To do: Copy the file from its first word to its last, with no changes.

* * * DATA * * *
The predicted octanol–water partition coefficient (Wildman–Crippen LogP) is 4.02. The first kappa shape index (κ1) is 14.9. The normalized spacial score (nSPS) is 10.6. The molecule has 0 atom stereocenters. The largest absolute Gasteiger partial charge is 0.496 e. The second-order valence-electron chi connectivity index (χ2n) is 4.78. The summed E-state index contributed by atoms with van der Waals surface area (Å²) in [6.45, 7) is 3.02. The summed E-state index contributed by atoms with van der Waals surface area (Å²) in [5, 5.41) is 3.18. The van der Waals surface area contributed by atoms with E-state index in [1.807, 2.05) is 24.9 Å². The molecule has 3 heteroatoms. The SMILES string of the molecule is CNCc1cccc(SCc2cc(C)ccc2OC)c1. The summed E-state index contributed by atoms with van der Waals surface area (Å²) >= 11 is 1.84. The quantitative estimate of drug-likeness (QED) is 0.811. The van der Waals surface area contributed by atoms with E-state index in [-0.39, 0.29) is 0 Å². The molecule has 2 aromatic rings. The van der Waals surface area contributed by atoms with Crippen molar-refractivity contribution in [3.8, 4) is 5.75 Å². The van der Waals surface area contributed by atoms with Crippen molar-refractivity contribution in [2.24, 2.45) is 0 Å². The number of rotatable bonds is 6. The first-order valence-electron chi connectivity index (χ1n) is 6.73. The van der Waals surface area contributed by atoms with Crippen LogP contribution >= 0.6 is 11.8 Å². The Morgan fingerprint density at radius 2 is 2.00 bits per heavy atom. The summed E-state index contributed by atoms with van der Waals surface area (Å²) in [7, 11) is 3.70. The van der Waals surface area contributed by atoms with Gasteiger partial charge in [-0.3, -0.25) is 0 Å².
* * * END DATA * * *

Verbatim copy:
The predicted octanol–water partition coefficient (Wildman–Crippen LogP) is 4.02. The first kappa shape index (κ1) is 14.9. The normalized spacial score (nSPS) is 10.6. The molecule has 0 atom stereocenters. The largest absolute Gasteiger partial charge is 0.496 e. The second-order valence-electron chi connectivity index (χ2n) is 4.78. The summed E-state index contributed by atoms with van der Waals surface area (Å²) in [6.45, 7) is 3.02. The summed E-state index contributed by atoms with van der Waals surface area (Å²) in [5, 5.41) is 3.18. The van der Waals surface area contributed by atoms with E-state index in [1.807, 2.05) is 24.9 Å². The molecule has 3 heteroatoms. The SMILES string of the molecule is CNCc1cccc(SCc2cc(C)ccc2OC)c1. The summed E-state index contributed by atoms with van der Waals surface area (Å²) >= 11 is 1.84. The quantitative estimate of drug-likeness (QED) is 0.811. The van der Waals surface area contributed by atoms with E-state index in [-0.39, 0.29) is 0 Å². The molecule has 2 aromatic rings. The van der Waals surface area contributed by atoms with Crippen molar-refractivity contribution in [3.8, 4) is 5.75 Å². The van der Waals surface area contributed by atoms with Crippen molar-refractivity contribution in [2.24, 2.45) is 0 Å². The number of rotatable bonds is 6. The first-order valence-electron chi connectivity index (χ1n) is 6.73. The van der Waals surface area contributed by atoms with Crippen LogP contribution >= 0.6 is 11.8 Å². The Morgan fingerprint density at radius 2 is 2.00 bits per heavy atom. The summed E-state index contributed by atoms with van der Waals surface area (Å²) in [7, 11) is 3.70. The van der Waals surface area contributed by atoms with Gasteiger partial charge in [-0.3, -0.25) is 0 Å².